The rules have changed. The traditional PR model – sticking closely to a preset script and campaign timeline – no longer works the way it used to. Public discourse now moves so fast and so dynamically that all it takes is a single afternoon to blast the wheels off someone’s laboriously crafted narrative.Enter newsjacking: the process by which you inject your ideas or angles into breaking news, in real-time, in order to generate media coverage for yourself or your business
These are the words used to describe David Meerman Scotts fantastic book on Newsjacking.
Newsjacking can be a fantastic way of getting your brand in the news — but you’ve also got to tread carefully before diving into a contentious global debate. Small Business Trends assembled 14 top tips in order to steer you right and help you get started newsjacking.
So while you may already know how to newsjack, you may not be aware of the story options available to you — and how they might affect your marketing. So here are the four main ways you can newsjack with your business blog. Hubspot will show you how choose the right post for your team structure and news scenario, and even give you some idea of what kind of metrics you can expect at the end.
Whether you are just starting a new blog or website, or have been running one for a while, it’s important to consider the strategy behind the type of content that you wish to publish Both approaches are valuable but it’s important to appreciate the distinct differences between them so that you can plan your content schedule accordingly.
There are steps you can take to ensure your newsjacking is done properly in a non-offensive way that actually adds value to the digital conversation. Don’t hesitant to dive into the latest stories! Just follow these tips to make sure you’re newsjacking the right way.
Is this the future of commercials — An expression in real-time that is based on the current state of the world? Are commercials becoming a way to express your feelings as a company surrounding a given event?
Marketing strategist David Meerman Scott shares his favorite example of newsjacking in action, revealing how you can turn breaking news about your competitors into new possibilities for your business
When performed properly, newsjacking becomes a subtle yet eye-catching tool in your content marketing arsenal. This post gives tips for content marketers who want to turn the news to their advantage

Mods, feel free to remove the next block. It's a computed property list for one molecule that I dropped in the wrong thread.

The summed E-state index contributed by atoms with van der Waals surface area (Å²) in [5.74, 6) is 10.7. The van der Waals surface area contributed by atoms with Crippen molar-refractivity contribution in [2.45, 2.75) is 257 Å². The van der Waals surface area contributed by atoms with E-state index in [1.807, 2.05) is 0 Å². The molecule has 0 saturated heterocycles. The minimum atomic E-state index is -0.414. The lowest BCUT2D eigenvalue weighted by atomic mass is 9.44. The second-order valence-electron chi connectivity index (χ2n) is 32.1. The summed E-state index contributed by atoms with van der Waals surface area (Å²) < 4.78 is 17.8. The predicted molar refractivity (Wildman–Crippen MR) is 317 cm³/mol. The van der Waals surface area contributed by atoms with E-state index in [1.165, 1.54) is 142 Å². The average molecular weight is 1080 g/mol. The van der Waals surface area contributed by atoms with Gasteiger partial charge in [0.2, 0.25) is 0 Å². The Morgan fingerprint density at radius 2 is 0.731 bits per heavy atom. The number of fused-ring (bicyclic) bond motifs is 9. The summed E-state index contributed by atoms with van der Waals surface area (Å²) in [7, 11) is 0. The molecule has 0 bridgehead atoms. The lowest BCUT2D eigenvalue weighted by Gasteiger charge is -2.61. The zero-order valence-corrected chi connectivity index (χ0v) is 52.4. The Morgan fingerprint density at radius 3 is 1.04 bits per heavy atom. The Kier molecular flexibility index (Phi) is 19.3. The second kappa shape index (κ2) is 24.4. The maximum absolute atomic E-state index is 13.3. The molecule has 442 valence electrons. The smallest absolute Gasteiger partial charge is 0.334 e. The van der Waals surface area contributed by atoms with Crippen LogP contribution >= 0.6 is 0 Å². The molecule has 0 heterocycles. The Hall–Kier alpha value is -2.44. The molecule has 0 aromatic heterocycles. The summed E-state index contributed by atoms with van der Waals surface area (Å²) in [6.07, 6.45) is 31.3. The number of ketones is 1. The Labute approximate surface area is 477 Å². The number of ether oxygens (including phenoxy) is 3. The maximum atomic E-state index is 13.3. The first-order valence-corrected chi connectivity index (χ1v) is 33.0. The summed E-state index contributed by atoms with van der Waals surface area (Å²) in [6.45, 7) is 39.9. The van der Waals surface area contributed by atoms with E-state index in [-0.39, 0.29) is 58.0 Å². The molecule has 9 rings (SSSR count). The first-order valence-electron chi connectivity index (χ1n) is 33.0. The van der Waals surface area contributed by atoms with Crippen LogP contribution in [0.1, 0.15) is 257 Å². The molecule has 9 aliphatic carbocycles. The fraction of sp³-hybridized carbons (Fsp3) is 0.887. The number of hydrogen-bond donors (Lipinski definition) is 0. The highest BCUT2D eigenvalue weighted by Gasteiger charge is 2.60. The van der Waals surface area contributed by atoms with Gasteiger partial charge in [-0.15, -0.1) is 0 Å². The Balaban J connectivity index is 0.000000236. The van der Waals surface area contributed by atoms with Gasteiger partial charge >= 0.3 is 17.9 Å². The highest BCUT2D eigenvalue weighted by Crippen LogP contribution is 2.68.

If you haven’t heard of newsjacking before, well then this is the blog post for you. Hubspot breaks down what newsjacking is, why every inbound marketer should be doing it, and exactly how you can do it yourself!
Digerati sat down with Newsjacking founder, marketing strategist, and bestselling author David Meerman Scott to discuss the right way vs. the wrong way for marketers to successfully employ newsjacking to insert their brand into breaking news and online conversations.
Newsjacking During A Crisis
The biggest lesson – from a business perspective – that we must all take away from these newsjacking fails is simple: avoid making such horrendous misjudgements in the first place. Never mind the world, your business will be infinitely better off for it.
Newsjacking – the art and science of injecting your ideas into a breaking news story to generate tons of media coverage, get sales leads, and grow business – is indeed powerful. But you need to balance the need to be quick and bold with the imperative to be in tune.
Newsjacking is the practice of capitalizing on the popularity of a news story to amplify your sales and marketing efforts. The term was popularized thanks to David Meerman Scott’s book Newsjacking. In this post, Hubspot shares examples of people newsjacking the storm. Originally, this was a post with tips about newsjacking the hurricane, but was changed after it was deemed to be poor taste.
Kenneth Cole sent out a controversial tweet that used the unrest in Egypt to promote his spring fashion line.
Kenneth Cole sent out a controversial tweet that used the unrest in Egypt to promote his spring fashion line. The message, sent out by Cole personally, has sparked a wave of criticism and controversy that hasn’t let up much despite the fashion designer apologizing and taking down the offending tweet.
Plenty of brands attempt to use newsjacking to garner attention, however their efforts are often too late, too weak, too untargeted, too sloppy, or simply too unprepared. In this post, iAcquire shares a handy list of newsjacking do’s and don’ts.